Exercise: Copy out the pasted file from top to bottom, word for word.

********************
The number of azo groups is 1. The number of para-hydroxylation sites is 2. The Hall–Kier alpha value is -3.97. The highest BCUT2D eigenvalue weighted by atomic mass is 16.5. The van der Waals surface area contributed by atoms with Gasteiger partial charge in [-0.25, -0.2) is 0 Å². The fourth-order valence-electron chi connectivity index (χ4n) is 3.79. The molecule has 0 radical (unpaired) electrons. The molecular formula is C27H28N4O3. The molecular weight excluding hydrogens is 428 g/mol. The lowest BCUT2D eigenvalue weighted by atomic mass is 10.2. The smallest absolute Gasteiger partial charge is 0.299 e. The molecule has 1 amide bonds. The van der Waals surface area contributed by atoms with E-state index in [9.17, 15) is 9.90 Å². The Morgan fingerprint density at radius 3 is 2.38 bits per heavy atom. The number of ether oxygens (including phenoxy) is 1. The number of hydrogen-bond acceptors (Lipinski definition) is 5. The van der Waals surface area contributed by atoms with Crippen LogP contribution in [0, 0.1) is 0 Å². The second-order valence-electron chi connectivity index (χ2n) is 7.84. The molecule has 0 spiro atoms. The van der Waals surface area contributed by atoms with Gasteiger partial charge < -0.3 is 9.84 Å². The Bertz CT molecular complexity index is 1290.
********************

The number of azo groups is 1. The number of para-hydroxylation sites is 2. The Hall–Kier alpha value is -3.97. The highest BCUT2D eigenvalue weighted by atomic mass is 16.5. The van der Waals surface area contributed by atoms with Gasteiger partial charge in [-0.25, -0.2) is 0 Å². The fourth-order valence-electron chi connectivity index (χ4n) is 3.79. The molecule has 0 radical (unpaired) electrons. The molecular formula is C27H28N4O3. The molecular weight excluding hydrogens is 428 g/mol. The lowest BCUT2D eigenvalue weighted by atomic mass is 10.2. The smallest absolute Gasteiger partial charge is 0.299 e. The molecule has 1 amide bonds. The van der Waals surface area contributed by atoms with E-state index in [9.17, 15) is 9.90 Å². The Morgan fingerprint density at radius 3 is 2.38 bits per heavy atom. The number of ether oxygens (including phenoxy) is 1. The number of hydrogen-bond acceptors (Lipinski definition) is 5. The van der Waals surface area contributed by atoms with Crippen LogP contribution in [0, 0.1) is 0 Å². The second-order valence-electron chi connectivity index (χ2n) is 7.84. The molecule has 0 spiro atoms. The van der Waals surface area contributed by atoms with Gasteiger partial charge < -0.3 is 9.84 Å². The Bertz CT molecular complexity index is 1290.